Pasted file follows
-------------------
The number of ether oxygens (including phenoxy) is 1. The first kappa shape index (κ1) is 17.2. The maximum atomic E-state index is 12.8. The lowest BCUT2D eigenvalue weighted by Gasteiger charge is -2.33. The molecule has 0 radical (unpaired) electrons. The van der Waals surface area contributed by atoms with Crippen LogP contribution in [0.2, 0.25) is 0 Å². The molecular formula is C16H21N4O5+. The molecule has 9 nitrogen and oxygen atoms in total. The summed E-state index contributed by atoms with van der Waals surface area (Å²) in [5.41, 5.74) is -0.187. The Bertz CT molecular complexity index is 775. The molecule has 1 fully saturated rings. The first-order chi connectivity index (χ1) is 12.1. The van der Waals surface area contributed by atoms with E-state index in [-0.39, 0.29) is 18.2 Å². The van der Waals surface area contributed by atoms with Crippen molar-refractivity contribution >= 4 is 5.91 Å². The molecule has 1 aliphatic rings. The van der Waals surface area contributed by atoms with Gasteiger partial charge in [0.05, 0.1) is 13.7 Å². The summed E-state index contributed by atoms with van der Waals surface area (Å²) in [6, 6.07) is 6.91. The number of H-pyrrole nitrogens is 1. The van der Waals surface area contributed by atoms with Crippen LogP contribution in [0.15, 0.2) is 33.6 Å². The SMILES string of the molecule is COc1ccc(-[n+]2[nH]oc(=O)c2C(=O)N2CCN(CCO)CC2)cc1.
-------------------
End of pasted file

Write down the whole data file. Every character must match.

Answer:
The number of ether oxygens (including phenoxy) is 1. The first kappa shape index (κ1) is 17.2. The maximum atomic E-state index is 12.8. The lowest BCUT2D eigenvalue weighted by Gasteiger charge is -2.33. The molecule has 0 radical (unpaired) electrons. The van der Waals surface area contributed by atoms with Crippen LogP contribution in [0.2, 0.25) is 0 Å². The molecular formula is C16H21N4O5+. The molecule has 9 nitrogen and oxygen atoms in total. The summed E-state index contributed by atoms with van der Waals surface area (Å²) in [5.41, 5.74) is -0.187. The Bertz CT molecular complexity index is 775. The molecule has 1 fully saturated rings. The first-order chi connectivity index (χ1) is 12.1. The van der Waals surface area contributed by atoms with E-state index in [-0.39, 0.29) is 18.2 Å². The van der Waals surface area contributed by atoms with Crippen molar-refractivity contribution >= 4 is 5.91 Å². The molecule has 1 aliphatic rings. The van der Waals surface area contributed by atoms with Gasteiger partial charge in [0.05, 0.1) is 13.7 Å². The summed E-state index contributed by atoms with van der Waals surface area (Å²) in [6, 6.07) is 6.91. The number of H-pyrrole nitrogens is 1. The van der Waals surface area contributed by atoms with Crippen LogP contribution in [0.15, 0.2) is 33.6 Å². The SMILES string of the molecule is COc1ccc(-[n+]2[nH]oc(=O)c2C(=O)N2CCN(CCO)CC2)cc1.